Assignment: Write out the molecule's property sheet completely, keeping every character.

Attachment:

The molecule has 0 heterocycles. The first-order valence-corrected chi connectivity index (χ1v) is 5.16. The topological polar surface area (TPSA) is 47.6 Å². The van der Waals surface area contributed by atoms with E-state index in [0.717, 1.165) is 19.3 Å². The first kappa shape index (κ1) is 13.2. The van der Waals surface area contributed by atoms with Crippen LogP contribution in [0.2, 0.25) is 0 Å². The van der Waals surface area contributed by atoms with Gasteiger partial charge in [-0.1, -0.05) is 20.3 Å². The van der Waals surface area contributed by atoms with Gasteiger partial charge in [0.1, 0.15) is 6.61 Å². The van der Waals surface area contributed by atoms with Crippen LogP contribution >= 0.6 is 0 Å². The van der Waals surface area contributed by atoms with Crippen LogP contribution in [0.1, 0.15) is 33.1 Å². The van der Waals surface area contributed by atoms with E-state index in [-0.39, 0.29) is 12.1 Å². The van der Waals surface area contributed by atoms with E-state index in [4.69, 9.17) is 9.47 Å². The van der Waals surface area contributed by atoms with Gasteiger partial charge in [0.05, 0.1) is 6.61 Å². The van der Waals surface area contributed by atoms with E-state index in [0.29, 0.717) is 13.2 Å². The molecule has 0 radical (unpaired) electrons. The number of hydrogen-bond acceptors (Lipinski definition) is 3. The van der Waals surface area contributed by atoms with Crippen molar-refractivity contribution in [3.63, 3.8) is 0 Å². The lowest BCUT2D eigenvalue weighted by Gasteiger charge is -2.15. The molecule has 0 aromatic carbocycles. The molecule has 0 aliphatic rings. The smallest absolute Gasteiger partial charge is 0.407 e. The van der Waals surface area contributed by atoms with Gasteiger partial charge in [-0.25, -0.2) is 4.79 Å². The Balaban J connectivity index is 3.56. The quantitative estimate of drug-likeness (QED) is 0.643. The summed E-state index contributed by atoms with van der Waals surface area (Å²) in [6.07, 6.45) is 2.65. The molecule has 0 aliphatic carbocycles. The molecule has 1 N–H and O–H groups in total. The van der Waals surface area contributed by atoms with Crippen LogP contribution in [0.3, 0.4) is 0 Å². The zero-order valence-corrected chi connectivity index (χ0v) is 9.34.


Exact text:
The molecule has 0 heterocycles. The first-order valence-corrected chi connectivity index (χ1v) is 5.16. The topological polar surface area (TPSA) is 47.6 Å². The van der Waals surface area contributed by atoms with E-state index in [0.717, 1.165) is 19.3 Å². The first kappa shape index (κ1) is 13.2. The van der Waals surface area contributed by atoms with Crippen LogP contribution in [0.2, 0.25) is 0 Å². The van der Waals surface area contributed by atoms with Gasteiger partial charge in [-0.1, -0.05) is 20.3 Å². The van der Waals surface area contributed by atoms with Gasteiger partial charge in [0.1, 0.15) is 6.61 Å². The van der Waals surface area contributed by atoms with Crippen LogP contribution >= 0.6 is 0 Å². The van der Waals surface area contributed by atoms with Crippen LogP contribution in [0.1, 0.15) is 33.1 Å². The van der Waals surface area contributed by atoms with E-state index in [-0.39, 0.29) is 12.1 Å². The van der Waals surface area contributed by atoms with E-state index in [4.69, 9.17) is 9.47 Å². The van der Waals surface area contributed by atoms with Gasteiger partial charge in [0.05, 0.1) is 6.61 Å². The van der Waals surface area contributed by atoms with E-state index in [0.29, 0.717) is 13.2 Å². The molecule has 0 radical (unpaired) electrons. The number of hydrogen-bond acceptors (Lipinski definition) is 3. The van der Waals surface area contributed by atoms with Crippen molar-refractivity contribution in [3.63, 3.8) is 0 Å². The lowest BCUT2D eigenvalue weighted by Gasteiger charge is -2.15. The molecule has 0 aromatic carbocycles. The molecule has 0 aliphatic rings. The smallest absolute Gasteiger partial charge is 0.407 e. The van der Waals surface area contributed by atoms with Gasteiger partial charge in [-0.25, -0.2) is 4.79 Å². The Balaban J connectivity index is 3.56. The quantitative estimate of drug-likeness (QED) is 0.643. The summed E-state index contributed by atoms with van der Waals surface area (Å²) in [6.07, 6.45) is 2.65. The molecule has 0 aliphatic carbocycles. The molecule has 1 N–H and O–H groups in total. The van der Waals surface area contributed by atoms with Crippen LogP contribution in [0.3, 0.4) is 0 Å². The zero-order valence-corrected chi connectivity index (χ0v) is 9.34.